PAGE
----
Saffiyah Khan gives a bemused smile to Ian Crossland, leader of the English Defence League, during a protest on Saturday
A Birmingham woman who was photographed facing off against an EDL member during a protest by the far right group on Saturday has told the Daily Mirror she "was not scared in the slightest" during the confrontation.
The picture, taken by Press Association photographer Joe Giddens, has gone viral since Saturday afternoon, being shared thousands of times on social media.
Among those who posted it on Twitter was Birmingham MP Jess Phillips, who said: "Who looks like they have power here, the real Brummy on the left or the EDL who migrated for the day to our city and failed to assimilate."
The woman is Saffiyah Khan, who told the Mirror she became caught in a stand off with the man – Ian Crossland, leader of the EDL – when she stepped in to help a "terrified"-looking Muslim woman who had been surrounded by protesters.
"The reason I was there was because I am a Brummie," she said. "This was happening in Birmingham and it felt right. I am not a political activist.
"I wasn’t in a confrontational role, I wanted to keep a low profile. I was there with a few friends to look after people – because Muslims and people of colour are often abused.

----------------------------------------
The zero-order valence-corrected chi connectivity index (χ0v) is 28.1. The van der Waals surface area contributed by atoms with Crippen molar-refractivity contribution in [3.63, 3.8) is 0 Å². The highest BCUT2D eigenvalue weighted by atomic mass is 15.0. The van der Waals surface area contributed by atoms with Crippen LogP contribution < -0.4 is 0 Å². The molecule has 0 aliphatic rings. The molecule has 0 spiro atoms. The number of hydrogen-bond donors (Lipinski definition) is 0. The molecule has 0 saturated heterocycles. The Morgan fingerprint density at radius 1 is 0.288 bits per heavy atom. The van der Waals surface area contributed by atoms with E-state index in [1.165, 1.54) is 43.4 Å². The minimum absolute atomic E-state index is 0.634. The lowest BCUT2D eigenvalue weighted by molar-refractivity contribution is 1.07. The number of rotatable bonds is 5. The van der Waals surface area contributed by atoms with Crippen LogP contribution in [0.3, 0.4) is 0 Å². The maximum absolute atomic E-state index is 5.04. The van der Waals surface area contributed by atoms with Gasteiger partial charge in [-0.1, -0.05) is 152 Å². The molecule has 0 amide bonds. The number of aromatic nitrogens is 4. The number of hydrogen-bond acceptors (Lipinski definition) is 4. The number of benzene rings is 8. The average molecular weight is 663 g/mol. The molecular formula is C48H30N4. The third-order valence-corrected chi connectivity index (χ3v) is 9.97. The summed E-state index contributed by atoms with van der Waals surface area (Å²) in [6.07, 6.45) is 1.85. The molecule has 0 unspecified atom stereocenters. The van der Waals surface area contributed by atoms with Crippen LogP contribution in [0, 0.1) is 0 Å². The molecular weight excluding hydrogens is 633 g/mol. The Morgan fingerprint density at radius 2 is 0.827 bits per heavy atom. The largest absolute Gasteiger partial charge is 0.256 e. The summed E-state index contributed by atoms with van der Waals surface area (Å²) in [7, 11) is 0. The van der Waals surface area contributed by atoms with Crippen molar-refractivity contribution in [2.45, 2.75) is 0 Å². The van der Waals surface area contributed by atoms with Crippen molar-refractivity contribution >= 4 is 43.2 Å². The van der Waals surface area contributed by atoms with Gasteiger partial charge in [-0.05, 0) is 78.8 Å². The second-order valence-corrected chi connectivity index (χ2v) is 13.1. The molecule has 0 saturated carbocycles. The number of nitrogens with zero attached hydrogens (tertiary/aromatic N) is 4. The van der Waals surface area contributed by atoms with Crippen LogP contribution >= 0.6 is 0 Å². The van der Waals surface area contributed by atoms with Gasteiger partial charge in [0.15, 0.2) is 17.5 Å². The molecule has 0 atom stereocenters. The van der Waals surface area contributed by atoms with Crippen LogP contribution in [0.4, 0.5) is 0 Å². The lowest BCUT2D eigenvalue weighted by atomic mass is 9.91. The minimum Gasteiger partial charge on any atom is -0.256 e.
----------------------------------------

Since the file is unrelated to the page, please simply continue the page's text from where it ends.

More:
"Nothing was really happening until a woman in a headscarf started shouting ‘racist’.
"About 20 to 25 EDL people ran over and surrounded her. She looked absolutely terrified. I still hung back and waited for the police to sort it out.
"I waited two or three minutes and but the police did nothing, so I decided to go and try and get her out of there."
It was at that point that the EDL protesters turned on Ms Khan, and she was stood facing Ian Crossland.
"I just stood there," she said. "I didn’t do anything, I wasn’t interested, that wasn’t my intention.
"I couldn’t understand what was being said though to be honest, it was all very mumbled.
But I wasn’t scared in the slightest. I stay pretty calm in these situations. I knew they were trying to provoke me, but I wasn’t going to be provoked.
"I was just holding out. Then I was just pulled out of there, I wasn’t arrested or charged.
"I have lost my anonymity because of the picture, but on balance it was worth it. I have probably been profiled by them now and I have to take one for the team.
"I didn’t realise how many people would be so supportive, so it was worth it."
As the EDL march got underway on Saturday, one Birmingham mosque hit back by throwing a Best of British tea party.
Muhammed Afzal, chairman of Birmingham Central Mosque, said ahead of the event: “We would love the focus of Saturday to be our tea party rather than the protests going on elsewhere.
“Our mosque is open to all and we thought the best response to the demonstrations would be to invite our neighbours round for a cup of tea.”
Watch | Far-right groups march in London 01:18